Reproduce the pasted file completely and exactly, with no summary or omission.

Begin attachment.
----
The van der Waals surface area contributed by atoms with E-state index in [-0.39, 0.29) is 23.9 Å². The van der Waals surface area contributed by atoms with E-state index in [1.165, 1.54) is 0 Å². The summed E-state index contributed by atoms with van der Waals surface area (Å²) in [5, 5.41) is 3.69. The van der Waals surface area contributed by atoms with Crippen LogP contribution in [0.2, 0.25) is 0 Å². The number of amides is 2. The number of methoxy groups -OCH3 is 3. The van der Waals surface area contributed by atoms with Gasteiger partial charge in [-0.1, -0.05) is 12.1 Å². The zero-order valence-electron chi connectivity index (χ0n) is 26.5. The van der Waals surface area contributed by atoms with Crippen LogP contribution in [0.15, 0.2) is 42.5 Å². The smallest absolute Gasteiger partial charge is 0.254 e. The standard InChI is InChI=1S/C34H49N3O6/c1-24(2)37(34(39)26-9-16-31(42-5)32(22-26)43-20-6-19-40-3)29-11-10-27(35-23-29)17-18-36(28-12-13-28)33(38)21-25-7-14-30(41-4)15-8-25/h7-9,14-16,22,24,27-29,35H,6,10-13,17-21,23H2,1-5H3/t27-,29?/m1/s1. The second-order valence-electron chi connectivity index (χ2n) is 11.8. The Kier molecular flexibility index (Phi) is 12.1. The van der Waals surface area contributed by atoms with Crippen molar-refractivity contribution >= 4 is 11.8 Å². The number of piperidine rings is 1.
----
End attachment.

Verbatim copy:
The van der Waals surface area contributed by atoms with E-state index in [-0.39, 0.29) is 23.9 Å². The van der Waals surface area contributed by atoms with E-state index in [1.165, 1.54) is 0 Å². The summed E-state index contributed by atoms with van der Waals surface area (Å²) in [5, 5.41) is 3.69. The van der Waals surface area contributed by atoms with Crippen LogP contribution in [0.2, 0.25) is 0 Å². The number of amides is 2. The number of methoxy groups -OCH3 is 3. The van der Waals surface area contributed by atoms with Gasteiger partial charge in [-0.1, -0.05) is 12.1 Å². The zero-order valence-electron chi connectivity index (χ0n) is 26.5. The van der Waals surface area contributed by atoms with Crippen LogP contribution in [0.15, 0.2) is 42.5 Å². The smallest absolute Gasteiger partial charge is 0.254 e. The standard InChI is InChI=1S/C34H49N3O6/c1-24(2)37(34(39)26-9-16-31(42-5)32(22-26)43-20-6-19-40-3)29-11-10-27(35-23-29)17-18-36(28-12-13-28)33(38)21-25-7-14-30(41-4)15-8-25/h7-9,14-16,22,24,27-29,35H,6,10-13,17-21,23H2,1-5H3/t27-,29?/m1/s1. The second-order valence-electron chi connectivity index (χ2n) is 11.8. The Kier molecular flexibility index (Phi) is 12.1. The van der Waals surface area contributed by atoms with Crippen molar-refractivity contribution >= 4 is 11.8 Å². The number of piperidine rings is 1.